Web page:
Challenges to Allergan patents fail at the CAFC
The bottom line :
For the reasons that follow, we affirm in all respects.
The background of this Hatch-Waxman case:
After Allergan received FDA-approval of Lumigan 0.01%, Sandoz, Lupin,
Hi-Tech, and Watson each submitted an Abbreviated New
Drug Application (“ANDA”) to the FDA, seeking approval
to engage in the commercial manufacture, use, importation,
sale, or offer for sale of generic versions of Lumigan
0.01% prior to the expiration of the ’504, ’353, ’118, ’605,
and ’479 patents. In response, Allergan sued each of the
ANDA applicants in the United States District Court for
the Eastern District of Texas, asserting that their ANDA
filings infringed those patents. The district court consolidated
those actions into one case.
The district court had found the disputed claims not obvious:
The district court reasoned that “Allergan
has met its burden of producing rebuttal evidence, i.e.,
‘that (1) the prior art taught away from the claimed
invention; (2) there were new and unexpected results
relative to the prior art; or (3) there are other pertinent
secondary considerations.’” Opinion at 75 (quoting Galderma,
737 F.3d at 738). The court again emphasized
that the prior art taught away from 200 ppm BAK, noting
that the defendants’ own expert, Dr. Samples, had serious
concerns about BAK and strongly warned against its use.
Id. at 75–76. The court also emphasized that the unexpected
results were “of a different kind, not just of different
degree.” Id. at 76 (emphases in original).
Of the legal burdens:
Following a bench trial, we review a district court’s
conclusions of law de novo and its findings of fact for clear
error. Golden Blount, Inc. v. Robert H. Peterson Co., 365
F.3d 1054, 1058 (Fed. Cir. 2004). A factual finding is
clearly erroneous if, despite some supporting evidence, we
are left with a definite and firm conviction that a mistake
has been made. United States v. U.S. Gypsum Co., 333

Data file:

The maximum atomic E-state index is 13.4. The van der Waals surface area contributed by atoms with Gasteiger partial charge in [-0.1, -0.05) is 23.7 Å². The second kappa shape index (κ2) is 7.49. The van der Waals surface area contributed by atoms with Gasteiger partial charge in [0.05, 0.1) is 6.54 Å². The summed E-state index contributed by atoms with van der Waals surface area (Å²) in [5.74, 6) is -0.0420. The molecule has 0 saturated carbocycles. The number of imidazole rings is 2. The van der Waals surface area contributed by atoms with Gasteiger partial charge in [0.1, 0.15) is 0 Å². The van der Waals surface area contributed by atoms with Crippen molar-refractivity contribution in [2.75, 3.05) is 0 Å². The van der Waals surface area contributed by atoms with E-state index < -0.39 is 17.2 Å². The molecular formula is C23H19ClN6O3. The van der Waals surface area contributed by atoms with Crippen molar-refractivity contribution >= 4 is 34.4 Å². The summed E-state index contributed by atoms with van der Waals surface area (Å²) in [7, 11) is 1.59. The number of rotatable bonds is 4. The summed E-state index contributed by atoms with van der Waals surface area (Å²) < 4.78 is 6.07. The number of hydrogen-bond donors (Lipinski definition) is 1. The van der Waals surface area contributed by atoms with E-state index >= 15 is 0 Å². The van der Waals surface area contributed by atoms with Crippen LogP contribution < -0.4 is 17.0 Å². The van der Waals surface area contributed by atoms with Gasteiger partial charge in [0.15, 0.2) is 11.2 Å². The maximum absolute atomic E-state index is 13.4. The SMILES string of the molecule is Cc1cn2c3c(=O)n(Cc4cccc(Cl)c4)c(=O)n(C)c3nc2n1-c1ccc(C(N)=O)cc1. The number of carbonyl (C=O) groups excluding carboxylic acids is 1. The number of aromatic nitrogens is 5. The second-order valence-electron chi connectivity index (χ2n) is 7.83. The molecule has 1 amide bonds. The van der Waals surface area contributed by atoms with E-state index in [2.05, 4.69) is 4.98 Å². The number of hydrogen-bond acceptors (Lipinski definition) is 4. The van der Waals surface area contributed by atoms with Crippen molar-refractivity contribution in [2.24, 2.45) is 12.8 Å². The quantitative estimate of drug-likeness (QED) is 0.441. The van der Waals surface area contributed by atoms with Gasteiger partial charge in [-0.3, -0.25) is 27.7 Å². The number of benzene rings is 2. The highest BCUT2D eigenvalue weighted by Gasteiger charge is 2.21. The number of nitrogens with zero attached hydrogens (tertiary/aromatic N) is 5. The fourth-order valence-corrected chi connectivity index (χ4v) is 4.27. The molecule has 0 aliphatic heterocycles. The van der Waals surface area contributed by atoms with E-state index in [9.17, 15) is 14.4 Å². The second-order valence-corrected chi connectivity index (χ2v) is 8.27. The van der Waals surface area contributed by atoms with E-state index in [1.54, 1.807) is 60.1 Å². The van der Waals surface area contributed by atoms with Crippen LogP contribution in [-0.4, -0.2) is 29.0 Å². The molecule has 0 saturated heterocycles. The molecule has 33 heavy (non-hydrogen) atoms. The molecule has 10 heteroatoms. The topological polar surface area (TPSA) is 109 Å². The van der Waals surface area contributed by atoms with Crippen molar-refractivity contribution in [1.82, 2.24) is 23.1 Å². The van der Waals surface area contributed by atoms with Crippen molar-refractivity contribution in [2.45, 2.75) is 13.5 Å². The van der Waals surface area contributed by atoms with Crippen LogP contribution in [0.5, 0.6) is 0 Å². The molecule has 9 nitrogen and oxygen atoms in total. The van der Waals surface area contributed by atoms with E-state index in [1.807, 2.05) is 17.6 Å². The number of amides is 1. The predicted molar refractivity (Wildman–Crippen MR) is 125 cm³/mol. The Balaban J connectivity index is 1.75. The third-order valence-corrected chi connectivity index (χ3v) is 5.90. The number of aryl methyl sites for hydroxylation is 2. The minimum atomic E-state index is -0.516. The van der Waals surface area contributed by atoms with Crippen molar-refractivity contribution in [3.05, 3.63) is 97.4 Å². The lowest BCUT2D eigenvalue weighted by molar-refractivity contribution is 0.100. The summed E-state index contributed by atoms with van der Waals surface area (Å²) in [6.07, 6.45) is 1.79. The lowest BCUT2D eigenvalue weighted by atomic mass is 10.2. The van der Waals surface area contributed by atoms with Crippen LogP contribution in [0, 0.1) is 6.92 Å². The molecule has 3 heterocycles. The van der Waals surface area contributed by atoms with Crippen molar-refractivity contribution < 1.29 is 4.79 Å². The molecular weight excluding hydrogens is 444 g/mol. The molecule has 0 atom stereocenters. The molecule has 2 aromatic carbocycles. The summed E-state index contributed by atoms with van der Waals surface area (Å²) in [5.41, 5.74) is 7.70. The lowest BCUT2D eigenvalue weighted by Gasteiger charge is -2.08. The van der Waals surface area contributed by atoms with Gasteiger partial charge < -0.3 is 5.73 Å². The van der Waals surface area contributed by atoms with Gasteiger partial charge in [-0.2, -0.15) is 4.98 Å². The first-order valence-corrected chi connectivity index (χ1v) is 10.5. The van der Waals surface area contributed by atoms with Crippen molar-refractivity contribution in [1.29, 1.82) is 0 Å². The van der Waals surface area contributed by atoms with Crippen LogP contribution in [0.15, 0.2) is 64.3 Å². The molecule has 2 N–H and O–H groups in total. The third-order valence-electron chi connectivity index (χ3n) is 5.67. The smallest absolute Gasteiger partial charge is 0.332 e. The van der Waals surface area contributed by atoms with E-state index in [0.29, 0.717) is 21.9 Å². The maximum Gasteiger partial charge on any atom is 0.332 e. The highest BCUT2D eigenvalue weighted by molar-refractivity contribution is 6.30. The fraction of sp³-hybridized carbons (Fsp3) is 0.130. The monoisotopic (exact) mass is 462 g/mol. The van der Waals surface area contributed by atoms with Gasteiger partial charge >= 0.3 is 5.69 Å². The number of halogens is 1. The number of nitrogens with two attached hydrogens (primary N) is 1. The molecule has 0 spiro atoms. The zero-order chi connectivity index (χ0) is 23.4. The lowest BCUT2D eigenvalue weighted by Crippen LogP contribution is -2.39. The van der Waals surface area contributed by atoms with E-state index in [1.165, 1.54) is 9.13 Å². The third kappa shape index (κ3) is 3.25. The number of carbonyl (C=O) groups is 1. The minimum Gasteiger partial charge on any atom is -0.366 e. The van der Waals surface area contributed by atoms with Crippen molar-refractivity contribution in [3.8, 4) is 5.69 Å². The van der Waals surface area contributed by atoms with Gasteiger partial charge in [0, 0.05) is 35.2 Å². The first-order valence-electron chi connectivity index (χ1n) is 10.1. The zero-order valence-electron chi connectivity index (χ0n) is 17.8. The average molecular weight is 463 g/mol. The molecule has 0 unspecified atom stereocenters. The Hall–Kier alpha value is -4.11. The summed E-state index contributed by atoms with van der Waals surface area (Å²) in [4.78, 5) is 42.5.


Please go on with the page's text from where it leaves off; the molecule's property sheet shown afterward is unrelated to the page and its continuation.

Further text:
U.S. 364, 395 (1948); Alza Corp. v. Mylan Labs., Inc., 464
F.3d 1286, 1289 (Fed. Cir. 2006).
Furthermore, patents are presumed to be valid and
overcoming that presumption requires clear and convincing
evidence. 35 U.S.C. § 282; Microsoft Corp. v. i4i Ltd.
P’ship, 564 U.S. __, 131 S. Ct. 2238, 2242 (2011).
The Galderma case is discussed:
We agree with Allergan that the district court did not
err in concluding that the asserted claims would not have
been obvious. That conclusion is supported by underlying
factual findings, which are not clearly erroneous on this
record. In particular, the district court did not clearly err
in finding that the prior art taught away from a formulation
comprising 0.01% bimatoprost and 200 ppm BAK,
and that such a formulation exhibited unexpected results.
It is undisputed that the asserted claims all require a
formulation comprising 0.01% bimatoprost and 200 ppm
BAK. Although the prior art does not teach that particular
combination of amounts of bimatoprost and BAK,
those amounts do fall within the ranges disclosed in a
single reference: Woodward discloses a composition comprising
0.001%–1% bimatoprost and 0–1000 ppm of a
preservative, including BAK. Those disclosed ranges also
encompass Lumigan 0.03%, a prior art commercial embodiment,
which contains 0.03% bimatoprost and 50 ppm
As we explained in Galderma, where there is a range
disclosed in the prior art, and the claimed invention falls
within that range, a relevant inquiry is whether there
would have been a motivation to select the claimed composition
from the prior art ranges. Galderma, 737 F.3d at
737–38 (prior art disclosing 0.01%–1% adapalene encompassing
the claimed composition comprising 0.3% adapalene).
In those circumstances, “the burden of production
falls upon the patentee to come forward with evidence
that (1) the prior art taught away from the claimed invention;
(2) there were new and unexpected results relative to
the prior art; or (3) there are other pertinent secondary
considerations.” Id. at 738.
The CAFC by-passed an issue in the case:
Here in this case, the prior art ranges are broader
than the range in Galderma, and the record shows that
the claimed amounts of the two different ingredients
could and did materially and unpredictably alter the
property of the claimed formulation. Thus, Galderma
does not compel a conclusion of obviousness in this case.
It may also be true here that “the disclosed range[s are] so
broad as to encompass a very large number of possible